Last year was the warmest on record, and 2016 doesn’t seem to be getting any cooler. One of the fastest warming rates on earth can be found in Nunatsiavut, Northern Labrador, and no one is feeling the brunt of its impact more than the Labrador Inuit.
Inuit elder and community leader Jack Shiwak says the thick sea ice surrounding his community of Rigolet, on the north coast of Labrador, has been thawing progressively earlier each year.
“It's something that you have to be around to notice. The change is subtle and over a period of years,” says the 64-year-old, who has spent most of his life here.
“There was a time when we hardly put any boats in the water before mid-June,” explains Shiwak, referring to the abundance of sea ice in the water. “Now people have their boats out in the water in April.”
For most of the year in Nunatsiavut, snowmobiles are everything. They allow Inuit to access a myriad of traditional hunting and fishing spots, connect communities, and give people the opportunity to connect with the land and return home safely in the same day.
Shiwak says he was once able to drive 150 kilometres on the ice to the next community as late in the spring as mid-May, but that’s not the case anymore.
Each spring when the ice melts, many Labrador Inuit swap their snowmobiles for boats, and then swap back when the ice is substantial enough in the fall. The transitional periods during the spring thaw and fall freeze are the most dangerous.
In Rigolet and across Nunatsiavut, Shiwak says, transitional periods were once more or less the same each year. Now he says the freeze or thaw could be weeks off and take much longer than usual, cutting off communities from the land. At these times, flights are the only way in or out of most communities.
“It is having an impact on our way of life, but I think it's an impact that we don't really notice, because it's a slow and subtle impact, so we sort of adjust our lives accordingly,” says Shiwak. “You notice changes, but you sort of accept and adjust to it.”
The adjustments Labrador Inuit are making to adapt to climate change may be subtle at times, but cumulatively they hare having major impacts on Nunatsiavut society, says researcher Ashlee Cunsolo Willox. She has investigated the social, health, and cultural effects of climate change in Nunatsiavut for nearly a decade, and her research shows that climate change is negatively affecting almost every aspect of life.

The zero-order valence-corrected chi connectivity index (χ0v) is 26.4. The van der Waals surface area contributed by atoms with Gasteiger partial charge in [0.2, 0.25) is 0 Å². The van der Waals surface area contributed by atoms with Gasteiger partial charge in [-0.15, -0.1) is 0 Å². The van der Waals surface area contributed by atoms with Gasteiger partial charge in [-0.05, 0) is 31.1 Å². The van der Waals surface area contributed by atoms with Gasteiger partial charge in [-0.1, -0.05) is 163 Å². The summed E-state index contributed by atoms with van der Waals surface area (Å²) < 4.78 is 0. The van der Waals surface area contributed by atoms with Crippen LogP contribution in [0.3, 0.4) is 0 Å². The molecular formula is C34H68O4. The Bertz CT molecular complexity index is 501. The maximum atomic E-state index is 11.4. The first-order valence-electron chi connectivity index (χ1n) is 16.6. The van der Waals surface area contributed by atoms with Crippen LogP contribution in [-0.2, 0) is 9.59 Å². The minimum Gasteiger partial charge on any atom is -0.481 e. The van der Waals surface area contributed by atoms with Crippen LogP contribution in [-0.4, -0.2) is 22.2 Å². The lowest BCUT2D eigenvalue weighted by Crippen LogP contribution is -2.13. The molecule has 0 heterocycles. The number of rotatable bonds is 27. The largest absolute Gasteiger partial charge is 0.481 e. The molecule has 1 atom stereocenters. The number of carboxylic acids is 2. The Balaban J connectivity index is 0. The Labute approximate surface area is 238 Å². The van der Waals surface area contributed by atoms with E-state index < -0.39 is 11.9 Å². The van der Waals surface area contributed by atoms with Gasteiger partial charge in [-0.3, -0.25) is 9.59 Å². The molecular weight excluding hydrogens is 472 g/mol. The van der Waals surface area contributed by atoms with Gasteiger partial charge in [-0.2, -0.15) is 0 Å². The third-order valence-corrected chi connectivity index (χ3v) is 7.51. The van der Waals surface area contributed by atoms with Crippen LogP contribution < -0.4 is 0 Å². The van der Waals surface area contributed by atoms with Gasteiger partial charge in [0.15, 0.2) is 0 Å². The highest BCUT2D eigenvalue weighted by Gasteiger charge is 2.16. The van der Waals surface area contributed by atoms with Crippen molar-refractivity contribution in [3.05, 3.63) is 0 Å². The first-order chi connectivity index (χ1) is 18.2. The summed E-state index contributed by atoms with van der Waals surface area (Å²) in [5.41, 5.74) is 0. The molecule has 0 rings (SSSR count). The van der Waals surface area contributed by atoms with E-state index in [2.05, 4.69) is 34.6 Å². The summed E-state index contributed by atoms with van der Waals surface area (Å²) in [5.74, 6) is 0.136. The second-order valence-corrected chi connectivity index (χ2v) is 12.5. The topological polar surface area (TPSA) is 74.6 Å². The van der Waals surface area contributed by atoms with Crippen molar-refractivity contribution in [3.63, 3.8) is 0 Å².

“Everything about health, well-being, culture, ancestry, heritage, cultural continuity — it all comes from the land,” says Cunsolo Willox. “So when people talk about the biggest impact of climate change, it's that disruption to access to the land. So whether it's access to hunting grounds, or going to the cabin, or reliability or safety of weather, or whether it's being able to get out for a day or an evening with family, to be able to travel longer distances, all these things — the land is really foundational to all aspects of well-being.”
These impacts are being felt across Nunatsiavut as Inuit try to adapt to their changing environment.
Elizabeth Evans-Mitchell, from the community of Makkovik, says she too has noticed changes in climate.
What has struck her is the inconsistency of the weather from year to year. She says that people no longer know what to expect with the seasonal weather. It could be a warm wet winter, or there could be a cold frozen month; summers could be long and dry, or short and wet. There is no way to know or prepare ahead of time.
Climate change hits food supply
Changing temperatures also mean changing habitats for the animals.
The Inuit of Labrador have relied on hunting seals and marine mammals since time immemorial. Seals provided food, materials for clothing and tools, even lamp oil. Today, they continue to be a major food source for Inuit in Labrador, and their fur is used for clothing and crafts.
Evans-Mitchell is worried about the effect of climate change on the plants and animals that the Inuit rely on to survive. “Climate change makes a difference for all the animals because the ice is not around. There’s an area close to here, there used to be like lots of seals up there, and now you wouldn't be able to get a seal to save your soul. They're not there up in the bay anymore like they used to be.”
Climate change is already beginning to change the Inuit diet.
Known locally as bakeapples, cloud berries are a treat across Newfoundland and Labrador, and a local staple in Nunatsiavut. The milky orange berries grow in cool damp marshy areas, which makes them particularly vulnerable to warming temperatures.
Fluctuating weather patterns from year to year also mean that the annual bakeapple yields vary. Some years the berries may be plentiful, but other years, such as this year according to Evans-Mitchell, the bakeapples have been scarce.